MortgagesMay 29 2013

‘Lifetime deals can mitigate interest-only risk’

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The chief financial officer of equity release provider Stonehaven warned that 160,000 mortgages will mature in the next two years with an average shortfall of £34,000.

Mr Evans said that more than half of affected customers will have less than 30 per cent outstanding on their loans and would therefore meet the typical conditions for a lifetime mortgage.

He added: “Wider acceptance and awareness of lifetime mortgages would make it easier for banks to manage interest-only risk and offer peace of mind to thousands of consumers who are facing payment shortfalls on their maturing loans.”

Mr Evans suggested that strict regulation and the requirement for professional advice on the products gave consumers added safety. He said: “Banks must resolve some compliance issues around moving borrowers on to the products as the conduct risk of not converting those who should be may in fact be greater.”

A spokesman for the Council of Mortgage Lenders said: “The CML toolkit sets out all the different options available and provides guidance for our members so they can step up communications with interest-only borrowers and encourage them to address the issue of shortfalls. Borrowers can find themselves in a huge variety of circumstances so the strategy for addressing the shortfall should be tailored to individual situations.”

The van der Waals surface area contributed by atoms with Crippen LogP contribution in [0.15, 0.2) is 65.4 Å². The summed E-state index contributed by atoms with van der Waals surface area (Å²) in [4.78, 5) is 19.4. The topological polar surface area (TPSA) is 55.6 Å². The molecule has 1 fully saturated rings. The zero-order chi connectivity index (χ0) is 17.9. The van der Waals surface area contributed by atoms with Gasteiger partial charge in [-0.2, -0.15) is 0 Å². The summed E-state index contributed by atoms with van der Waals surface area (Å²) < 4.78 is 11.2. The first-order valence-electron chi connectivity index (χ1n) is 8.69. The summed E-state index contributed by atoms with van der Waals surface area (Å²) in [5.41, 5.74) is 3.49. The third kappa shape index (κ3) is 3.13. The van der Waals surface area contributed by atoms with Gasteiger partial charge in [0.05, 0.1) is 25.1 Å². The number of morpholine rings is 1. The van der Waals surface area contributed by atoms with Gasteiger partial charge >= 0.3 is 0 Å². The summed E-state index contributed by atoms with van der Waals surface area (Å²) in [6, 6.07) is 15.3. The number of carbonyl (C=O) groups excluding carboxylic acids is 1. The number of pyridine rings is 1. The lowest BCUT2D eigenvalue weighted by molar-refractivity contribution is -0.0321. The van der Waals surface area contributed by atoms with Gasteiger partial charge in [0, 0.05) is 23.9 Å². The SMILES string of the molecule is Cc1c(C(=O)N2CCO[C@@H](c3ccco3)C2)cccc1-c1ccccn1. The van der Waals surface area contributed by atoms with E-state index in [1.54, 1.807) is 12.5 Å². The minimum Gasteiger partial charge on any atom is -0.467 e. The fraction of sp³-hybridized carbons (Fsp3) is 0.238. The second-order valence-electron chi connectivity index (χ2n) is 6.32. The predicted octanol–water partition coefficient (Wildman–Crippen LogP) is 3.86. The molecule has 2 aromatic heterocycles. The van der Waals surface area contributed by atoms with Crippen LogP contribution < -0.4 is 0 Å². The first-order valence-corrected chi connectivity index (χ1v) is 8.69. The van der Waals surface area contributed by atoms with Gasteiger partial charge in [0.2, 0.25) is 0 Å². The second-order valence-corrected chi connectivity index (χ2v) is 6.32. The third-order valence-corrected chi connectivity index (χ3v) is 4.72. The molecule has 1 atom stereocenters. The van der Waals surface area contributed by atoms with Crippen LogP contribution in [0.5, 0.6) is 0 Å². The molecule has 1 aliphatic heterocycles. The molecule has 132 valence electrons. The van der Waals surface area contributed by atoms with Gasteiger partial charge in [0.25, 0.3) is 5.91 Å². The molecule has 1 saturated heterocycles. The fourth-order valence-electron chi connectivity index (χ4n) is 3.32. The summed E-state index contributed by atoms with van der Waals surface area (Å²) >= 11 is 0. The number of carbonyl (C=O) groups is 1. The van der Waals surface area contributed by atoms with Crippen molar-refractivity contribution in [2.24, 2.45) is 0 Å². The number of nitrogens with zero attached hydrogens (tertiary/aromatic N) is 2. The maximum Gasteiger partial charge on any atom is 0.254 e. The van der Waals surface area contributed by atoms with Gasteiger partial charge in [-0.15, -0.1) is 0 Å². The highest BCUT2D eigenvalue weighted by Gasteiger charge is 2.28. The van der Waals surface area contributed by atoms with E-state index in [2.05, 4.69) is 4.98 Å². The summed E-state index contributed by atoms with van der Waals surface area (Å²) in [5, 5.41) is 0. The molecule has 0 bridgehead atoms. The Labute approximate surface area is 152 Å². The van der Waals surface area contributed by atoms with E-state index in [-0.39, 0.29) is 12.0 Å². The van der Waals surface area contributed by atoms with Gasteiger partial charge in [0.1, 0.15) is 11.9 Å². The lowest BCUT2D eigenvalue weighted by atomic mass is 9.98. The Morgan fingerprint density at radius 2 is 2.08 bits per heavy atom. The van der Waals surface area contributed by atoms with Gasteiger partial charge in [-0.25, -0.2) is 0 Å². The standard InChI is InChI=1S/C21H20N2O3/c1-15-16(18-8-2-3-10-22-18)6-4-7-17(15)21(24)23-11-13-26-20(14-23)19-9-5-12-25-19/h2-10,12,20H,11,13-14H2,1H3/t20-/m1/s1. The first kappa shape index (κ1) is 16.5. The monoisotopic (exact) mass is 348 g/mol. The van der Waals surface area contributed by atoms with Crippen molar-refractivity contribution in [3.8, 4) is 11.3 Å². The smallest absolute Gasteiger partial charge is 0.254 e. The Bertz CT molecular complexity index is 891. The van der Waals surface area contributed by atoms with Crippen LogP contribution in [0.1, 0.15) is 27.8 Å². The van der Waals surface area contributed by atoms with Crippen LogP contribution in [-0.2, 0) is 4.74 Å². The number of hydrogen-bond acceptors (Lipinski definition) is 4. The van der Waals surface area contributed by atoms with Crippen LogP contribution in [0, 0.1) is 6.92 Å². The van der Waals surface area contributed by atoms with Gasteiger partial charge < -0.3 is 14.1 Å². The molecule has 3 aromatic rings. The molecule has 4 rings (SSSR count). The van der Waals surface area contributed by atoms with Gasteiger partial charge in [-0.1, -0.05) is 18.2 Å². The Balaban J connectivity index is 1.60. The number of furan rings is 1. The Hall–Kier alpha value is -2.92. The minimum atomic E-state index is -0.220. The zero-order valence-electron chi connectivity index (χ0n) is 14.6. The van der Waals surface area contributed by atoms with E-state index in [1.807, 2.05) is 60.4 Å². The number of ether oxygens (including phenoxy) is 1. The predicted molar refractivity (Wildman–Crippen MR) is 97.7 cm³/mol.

Steve Laird, adviser for Belfast-based Carrington Wealth Management, said: “In principle this is something more banks should offer, although downsizing will remain popular. Interest-only borrowers only get to this stage if they haven’t addressed the problem in the meantime. They should ideally have converted part of the mortgage to repayment and set up a separate savings plan to service the loan.”


The Financial Conduct Authority publishing a review on interest-only mortgages earlier this month.

Andy Millmore, partner of City law firm Harbottle & Lewis, recently warned that advisers could face legal action if clients can prove they were mis-sold interest-only mortgages. Several providers pulled out of the interest-only market in 2012, including Coventry Building Society, the Royal Bank of Scotland, and its subsidiary NatWest, Nationwide and the Co-operative Bank.


90% of customers had a repayment strategy for interest-only mortgages

37% – believed they had a definite or possible shortfall

£22,000 – average amount owed

34% of mortgages that mature before 2022 will have shortfalls of at least £50,000.